When N.H.N., returned home on a flight from London to Hanoi in March, little did she imagine the notoriety that lay in store for her.
On March 7, after she was diagnosed with Covid-19 and became “Patient 17”, the first case in Hanoi, her life became a hot topic of public discussion, with misinformation flying around.
Many attacked and abused her on Instagram, slamming her for not reporting her travel history correctly to local authorities.
Netizens began to dig deep into her personal details and float rumors about her travels, saying she had attended a fashion event in Hanoi before her quarantine.
Some people posted photos of a woman who looked like N. shopping in a mall, sparking panic.
One posted a picture of someone looking like her walking on Hanoi’s Ta Hien beer street and said “N. also visited her boyfriend in a luxury apartment.”
“Her rich father is the director of a steel company and she had traveled to many places in Hanoi before going into quarantine,” some said.
With rumors and photos spreading at lightning speed, panicked citizens began to flock to supermarkets and stores to buy and stock up on food.
“Patient 17” in the hospital for Covid-19 treatment, March 7, 2020. Photo courtesy of National Hospital Of Tropical Diseases.
N. has not been alone in her plight. In the last six months, when Vietnam was battling the pandemic and making intense efforts to trace and isolate infected people and those who had come into close contact with carriers, several people had personal information disclosed and online and badmouthed.
With their names not revealed by the authorities, but with information like their location, flight numbers and employers known, they quickly become targets for Internet users.
N.Q.T, an economics professor who sat next to N. on the flight to Hanoi, was also infected and became “Patient 21”, and rumormongers began to do their thing.
When T.’s travel itinerary was disclosed, including a visit to a fancy apartment tower in Thanh Xuan District, they claimed he had a secret lover and child living there, and they too were infected.
“Luxurious life of Patient 21,” “Patient 21 and his scandalous life revealed,” were how some headlined the rumors in their Facebook posts.
Many Covid-19 patients said the barbs on the Internet affected them severely.
On August 31, T.T.S, 33, of Hanoi’s Tay Ho District was discharged from hospital after two weeks of treatment for Covid-19.
When it was revealed earlier she, “Patient 979”, had been to seven parties in nine days, “terrible” and “superspreader” were among the epithets netizens used.
Some even said she should get the death penalty.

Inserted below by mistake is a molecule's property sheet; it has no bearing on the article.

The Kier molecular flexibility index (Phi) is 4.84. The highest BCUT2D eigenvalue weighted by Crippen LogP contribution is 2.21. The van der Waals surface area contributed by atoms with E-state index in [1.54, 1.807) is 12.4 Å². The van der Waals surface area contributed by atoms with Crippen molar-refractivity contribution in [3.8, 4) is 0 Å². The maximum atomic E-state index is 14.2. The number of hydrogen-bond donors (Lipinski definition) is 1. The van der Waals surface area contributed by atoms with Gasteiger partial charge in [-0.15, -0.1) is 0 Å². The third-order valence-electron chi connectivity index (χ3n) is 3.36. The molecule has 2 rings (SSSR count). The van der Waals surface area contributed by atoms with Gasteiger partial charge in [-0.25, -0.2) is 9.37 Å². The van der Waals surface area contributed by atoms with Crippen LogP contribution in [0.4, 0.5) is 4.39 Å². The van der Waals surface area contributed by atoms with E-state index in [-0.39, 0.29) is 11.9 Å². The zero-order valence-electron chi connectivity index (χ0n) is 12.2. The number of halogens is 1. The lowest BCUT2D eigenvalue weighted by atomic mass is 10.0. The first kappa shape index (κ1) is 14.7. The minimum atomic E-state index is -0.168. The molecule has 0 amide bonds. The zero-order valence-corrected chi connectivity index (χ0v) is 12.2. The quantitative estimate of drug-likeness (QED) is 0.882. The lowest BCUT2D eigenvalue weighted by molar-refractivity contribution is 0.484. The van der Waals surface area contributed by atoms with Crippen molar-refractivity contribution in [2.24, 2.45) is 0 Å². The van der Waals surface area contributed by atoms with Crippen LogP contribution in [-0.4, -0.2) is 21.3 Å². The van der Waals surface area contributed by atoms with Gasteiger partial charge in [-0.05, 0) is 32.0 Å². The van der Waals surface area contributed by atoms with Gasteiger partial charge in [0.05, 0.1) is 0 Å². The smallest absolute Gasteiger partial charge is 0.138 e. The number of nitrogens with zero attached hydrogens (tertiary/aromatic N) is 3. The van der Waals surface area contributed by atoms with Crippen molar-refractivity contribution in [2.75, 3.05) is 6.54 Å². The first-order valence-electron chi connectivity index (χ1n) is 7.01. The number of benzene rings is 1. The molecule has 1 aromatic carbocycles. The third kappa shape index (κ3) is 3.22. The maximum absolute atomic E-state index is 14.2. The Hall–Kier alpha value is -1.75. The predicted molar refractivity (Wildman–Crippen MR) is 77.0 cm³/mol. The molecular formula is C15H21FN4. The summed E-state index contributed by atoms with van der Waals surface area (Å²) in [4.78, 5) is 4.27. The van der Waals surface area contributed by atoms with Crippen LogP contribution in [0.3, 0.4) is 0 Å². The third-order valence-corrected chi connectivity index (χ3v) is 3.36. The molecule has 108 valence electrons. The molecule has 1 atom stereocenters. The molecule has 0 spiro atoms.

She said she had quarantined herself and scrupulously followed authorities’ instructions after returning from Da Nang, the Covid-19 hotspot.
Many Covid-19 patients have had to fight not just the disease but also vicious rumors and abuse online. Illustration photo by Shutterstock/MRChalee.
Many patients were insulted even by friends and acquaintances.
H.T.T. of Hanoi, “Patient 196”, recalled her three-month battle against the novel coronavirus, but said misinformation and bullying on the Internet was one of the worst aspects of it.
When her husband, who works at Truong Sinh Company which provides food and logistics services to several hospitals in Hanoi, including Bach Mai Hospital, a former Covid-19 epicenter, contracted the virus in March, T. was also infected.
The couple had at first tested negative but still T. decided to isolate herself.
Then, when she was in hospital, her colleagues accused her of being reckless and not thinking about her community.
They also spread rumors she had a paramour in Truong Sinh Company and was infected by him, and that she worked secretly for the logistics company to add to her income as a nurse and accidentally contracted the deadly virus.
“Please give me sleeping pills; I cannot sleep,” T. told doctors on several occasions after reading the insults on the Internet. At home, her shocked mother saw her blood pressure shoot up.
With Vietnam having nearly 70 million Internet users and 65 million active social media users, fighting fake news on social media is a challenge for.
According to the Supreme People’s Procuracy, 700 people were found spreading fake news related to the pandemic in February and March, and 300 were fined.
The Hanoi police earlier said they would begin criminal investigations into rumors about the pandemic people spread on social media to generate likes, views and shares.
Not a single person has faced criminal charges so far though many have been fined VND10-15 million ($427- 641).
A woman who said N.H.N. was at a fashion event in Hanoi was identified by the police and fined VND12.5 million.
Three others in Hanoi were also fined after spearing rumors about the professor who has sat next to her on the flight.
T., a patient who was discharged after three months in a hospital wrote in her dairy: “I am happy to have recovered but I am worried whether those suspicions, false judgments will continue.”